Doc Hoff’s Blog Blog Project: “To Delete or Not to Delete” by Madison Matera
Continuing my BlogBlogProject, in which I publish student voices from courses I teach at the University of Delaware, here is a college student’s perspective on the “Delete Facebook” campaign from University of Delaware sophomore Madison Matera, who is majoring in Political Science and International Relations.
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In wake of the Facebook data privacy scandal, many people are deciding whether or not they should delete their Facebook. People were already losing trust in social media companies, and are worried that their information online is not being kept safe. This story just added fuel to the fire.
In mid-March, The New York Times and The Guardian reported that a data-mining firm named Cambridge Analytica, which had worked on Donald Trump’s presidential campaign, had improperly obtained access to more than 50 million user profiles. Experts believe the firm could have used that data to garner an unfair advantage in targeting voters.
This all started back in 2014, when a University of Cambridge researcher named Aleksandr Kogan created an app called thisisyourdigitallife. Around 270,000 people downloaded it, gave away their information, and Kogan passed along that information to data-mining and political strategy firm Cambridge Analytica, without those people knowing. At the time, Facebook allowed developers like Kogan to access information about you and your friends. Christopher Wylie, who used to work at Cambridge Analytica, told The Times and The Guardian that that was how the company was able to gain access to as many as 50 million peoples information. The idea was, that by obtaining your Facebook likes, the company could begin to understand your personality, and then more effectively target political advertising at you.
In 2015, The Guardian revealed the scheme. Facebook went to Kogan and Cambridge Analytica and demanded that they delete all of the data that they had obtained in violation of Facebook’s rules, but the reports say that Cambridge Analytica and Kogan never deleted the data, and Facebook never followed up to see whether they had deleted the data as promised.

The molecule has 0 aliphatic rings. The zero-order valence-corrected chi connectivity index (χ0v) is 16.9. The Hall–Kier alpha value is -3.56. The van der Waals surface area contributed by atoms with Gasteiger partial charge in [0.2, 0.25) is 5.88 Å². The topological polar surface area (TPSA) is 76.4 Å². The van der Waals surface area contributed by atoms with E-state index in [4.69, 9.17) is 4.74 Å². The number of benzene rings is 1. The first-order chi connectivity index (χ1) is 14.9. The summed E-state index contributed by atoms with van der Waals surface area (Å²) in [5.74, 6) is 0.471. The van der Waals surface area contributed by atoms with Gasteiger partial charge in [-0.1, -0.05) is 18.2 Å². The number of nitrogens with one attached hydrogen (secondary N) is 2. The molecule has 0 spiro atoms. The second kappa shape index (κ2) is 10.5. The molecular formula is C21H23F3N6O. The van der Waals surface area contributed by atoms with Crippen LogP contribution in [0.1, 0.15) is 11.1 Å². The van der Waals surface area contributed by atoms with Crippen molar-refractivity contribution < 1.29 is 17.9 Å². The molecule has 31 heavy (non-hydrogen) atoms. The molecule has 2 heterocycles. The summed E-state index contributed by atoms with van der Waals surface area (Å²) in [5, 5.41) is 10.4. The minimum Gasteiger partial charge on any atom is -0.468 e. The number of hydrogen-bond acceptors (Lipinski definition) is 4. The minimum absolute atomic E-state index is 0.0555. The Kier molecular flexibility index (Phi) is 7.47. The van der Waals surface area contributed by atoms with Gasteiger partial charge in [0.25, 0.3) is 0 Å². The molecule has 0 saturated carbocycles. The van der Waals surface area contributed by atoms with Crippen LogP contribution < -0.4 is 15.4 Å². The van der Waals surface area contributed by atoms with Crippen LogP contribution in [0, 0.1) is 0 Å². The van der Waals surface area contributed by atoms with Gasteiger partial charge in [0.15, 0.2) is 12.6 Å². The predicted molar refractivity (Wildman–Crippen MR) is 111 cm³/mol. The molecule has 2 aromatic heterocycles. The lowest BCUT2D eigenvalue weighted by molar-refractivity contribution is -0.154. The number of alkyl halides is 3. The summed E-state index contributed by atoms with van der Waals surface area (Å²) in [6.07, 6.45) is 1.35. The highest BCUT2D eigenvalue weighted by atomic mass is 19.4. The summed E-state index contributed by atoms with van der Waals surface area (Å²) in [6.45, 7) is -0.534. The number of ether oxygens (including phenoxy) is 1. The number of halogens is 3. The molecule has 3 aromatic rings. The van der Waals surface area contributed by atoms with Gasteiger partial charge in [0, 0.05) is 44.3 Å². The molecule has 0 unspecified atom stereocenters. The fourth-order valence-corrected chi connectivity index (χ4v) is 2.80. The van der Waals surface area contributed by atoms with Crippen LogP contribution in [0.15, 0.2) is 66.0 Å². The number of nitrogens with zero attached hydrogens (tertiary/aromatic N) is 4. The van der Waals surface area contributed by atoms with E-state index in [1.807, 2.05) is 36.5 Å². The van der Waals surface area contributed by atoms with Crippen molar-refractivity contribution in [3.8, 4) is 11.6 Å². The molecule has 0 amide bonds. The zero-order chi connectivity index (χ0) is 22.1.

This gets down to the core of the issue and why many people feel the need to delete their facebook accounts right now. It was way too easy for developers like Kogan to gain access to their data, their friends’ data, and to share it. Facebook just let it happen and never informed people that their data had been used improperly.
This scandal also emerged at a time when people’s trust in Facebook was at an all time low. As we discussed in class, after the 2016 election we saw how fast obviously fake stories could spread on Facebook, sometimes faster and more persuasively than the true ones. We also learned that Russian-linked groups had waged a highly effective misinformation campaign on Facebook, in some cases even illegally by ads. Meanwhile, there has also been new research coming out that shows the effects of social media, and how just browsing your newsfeed could make you feel worse about yourself.
Based on a survey of students in our Media and Politics class this semester, the majority of us are not very confident that the social media sites we use are keeping our personal records safe. Forty-one percent of those who completed the survey are “not too confident” that the social media sites they use are keeping their information safe, and 35% are “not at all confident.” Almost 60% are concerned in some way, shape, or form about their privacy while digitally connected.
Zuckerberg finally announced plans to address abuses like Cambridge Analytica’s. Facebook had already stopped developers from gaining access to information about your friends back in 2014, now it’s going a step further. If you go three months without using an app, Facebook is going to cut off developer access to any information about you. And for developers that did have access to all that information, including information about your friends way back in 2014, Facebook is going to demand that they submit to an audit or be kicked off the platform.
So will this fix the problem? Restricting developer access to your data could help Facebook start to rebuild some trust, but the larger issue for Zuckerberg is that he’s really confronting three crises at once. (1) The data privacy issue that the Cambridge Analytica story reveals,(2) the newsfeed integrity issue and whether we can trust what we see on Facebook, and (3) the broader cultural reckoning over social media, how we spend our time there and whether its ultimately good for us and the world.
In January, Zuckerberg said that fixing Facebook’s platform would be his personal challenge for the year. And yet, as he wades through this latest crisis, it’s not clear Facebook is doing everything it can to address it. And as a “Delete Facebook” campaign starts gaining steam around the world, the challenge of fixing Facebook’s platform feels greater than ever.
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This blog was written for Dr. Hoffman’s Media and Politics class by University of Delaware Political Science sophomore Madison Matera, who is also minoring in Economics and Public Policy.